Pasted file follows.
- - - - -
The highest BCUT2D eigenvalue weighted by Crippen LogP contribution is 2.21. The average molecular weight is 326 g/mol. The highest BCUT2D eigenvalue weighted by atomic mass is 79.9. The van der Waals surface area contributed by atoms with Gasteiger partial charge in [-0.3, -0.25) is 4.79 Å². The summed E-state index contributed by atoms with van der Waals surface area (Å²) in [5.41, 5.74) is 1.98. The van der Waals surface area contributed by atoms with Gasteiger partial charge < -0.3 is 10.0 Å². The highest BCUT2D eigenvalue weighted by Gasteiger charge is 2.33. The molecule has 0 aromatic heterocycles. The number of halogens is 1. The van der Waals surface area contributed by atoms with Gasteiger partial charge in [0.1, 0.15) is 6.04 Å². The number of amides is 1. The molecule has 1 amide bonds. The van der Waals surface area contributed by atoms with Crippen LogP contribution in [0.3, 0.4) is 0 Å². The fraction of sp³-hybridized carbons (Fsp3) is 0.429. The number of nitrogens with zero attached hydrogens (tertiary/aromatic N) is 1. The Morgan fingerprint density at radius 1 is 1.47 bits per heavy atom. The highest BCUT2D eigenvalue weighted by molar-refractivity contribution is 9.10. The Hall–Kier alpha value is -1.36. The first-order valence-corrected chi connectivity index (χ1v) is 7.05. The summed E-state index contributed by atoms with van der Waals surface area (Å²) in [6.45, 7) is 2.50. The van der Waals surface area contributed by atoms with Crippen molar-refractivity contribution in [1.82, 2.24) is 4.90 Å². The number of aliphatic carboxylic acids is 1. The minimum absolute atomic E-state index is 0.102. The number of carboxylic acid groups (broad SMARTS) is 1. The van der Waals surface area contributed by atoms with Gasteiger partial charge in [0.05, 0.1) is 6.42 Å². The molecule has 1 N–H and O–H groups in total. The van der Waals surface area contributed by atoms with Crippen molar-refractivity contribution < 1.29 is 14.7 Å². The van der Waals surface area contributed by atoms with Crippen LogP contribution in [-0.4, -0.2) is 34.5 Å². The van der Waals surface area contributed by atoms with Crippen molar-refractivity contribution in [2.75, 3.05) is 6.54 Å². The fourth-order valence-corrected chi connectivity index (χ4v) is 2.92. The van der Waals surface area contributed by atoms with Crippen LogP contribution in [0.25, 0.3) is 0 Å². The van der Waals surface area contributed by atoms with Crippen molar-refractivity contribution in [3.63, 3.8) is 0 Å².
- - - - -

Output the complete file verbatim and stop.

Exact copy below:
The highest BCUT2D eigenvalue weighted by Crippen LogP contribution is 2.21. The average molecular weight is 326 g/mol. The highest BCUT2D eigenvalue weighted by atomic mass is 79.9. The van der Waals surface area contributed by atoms with Gasteiger partial charge in [-0.3, -0.25) is 4.79 Å². The summed E-state index contributed by atoms with van der Waals surface area (Å²) in [5.41, 5.74) is 1.98. The van der Waals surface area contributed by atoms with Gasteiger partial charge < -0.3 is 10.0 Å². The highest BCUT2D eigenvalue weighted by Gasteiger charge is 2.33. The molecule has 0 aromatic heterocycles. The number of halogens is 1. The van der Waals surface area contributed by atoms with Gasteiger partial charge in [0.1, 0.15) is 6.04 Å². The number of amides is 1. The molecule has 1 amide bonds. The van der Waals surface area contributed by atoms with Crippen LogP contribution in [0.3, 0.4) is 0 Å². The fraction of sp³-hybridized carbons (Fsp3) is 0.429. The number of nitrogens with zero attached hydrogens (tertiary/aromatic N) is 1. The Morgan fingerprint density at radius 1 is 1.47 bits per heavy atom. The highest BCUT2D eigenvalue weighted by molar-refractivity contribution is 9.10. The Hall–Kier alpha value is -1.36. The first-order valence-corrected chi connectivity index (χ1v) is 7.05. The summed E-state index contributed by atoms with van der Waals surface area (Å²) in [6.45, 7) is 2.50. The van der Waals surface area contributed by atoms with Crippen molar-refractivity contribution in [1.82, 2.24) is 4.90 Å². The number of aliphatic carboxylic acids is 1. The minimum absolute atomic E-state index is 0.102. The number of carboxylic acid groups (broad SMARTS) is 1. The van der Waals surface area contributed by atoms with Gasteiger partial charge in [0.05, 0.1) is 6.42 Å². The molecule has 1 N–H and O–H groups in total. The van der Waals surface area contributed by atoms with Crippen molar-refractivity contribution < 1.29 is 14.7 Å². The van der Waals surface area contributed by atoms with Crippen LogP contribution in [-0.4, -0.2) is 34.5 Å². The van der Waals surface area contributed by atoms with Crippen molar-refractivity contribution in [2.75, 3.05) is 6.54 Å². The fourth-order valence-corrected chi connectivity index (χ4v) is 2.92. The van der Waals surface area contributed by atoms with Crippen LogP contribution in [0.25, 0.3) is 0 Å². The van der Waals surface area contributed by atoms with Crippen molar-refractivity contribution in [3.63, 3.8) is 0 Å².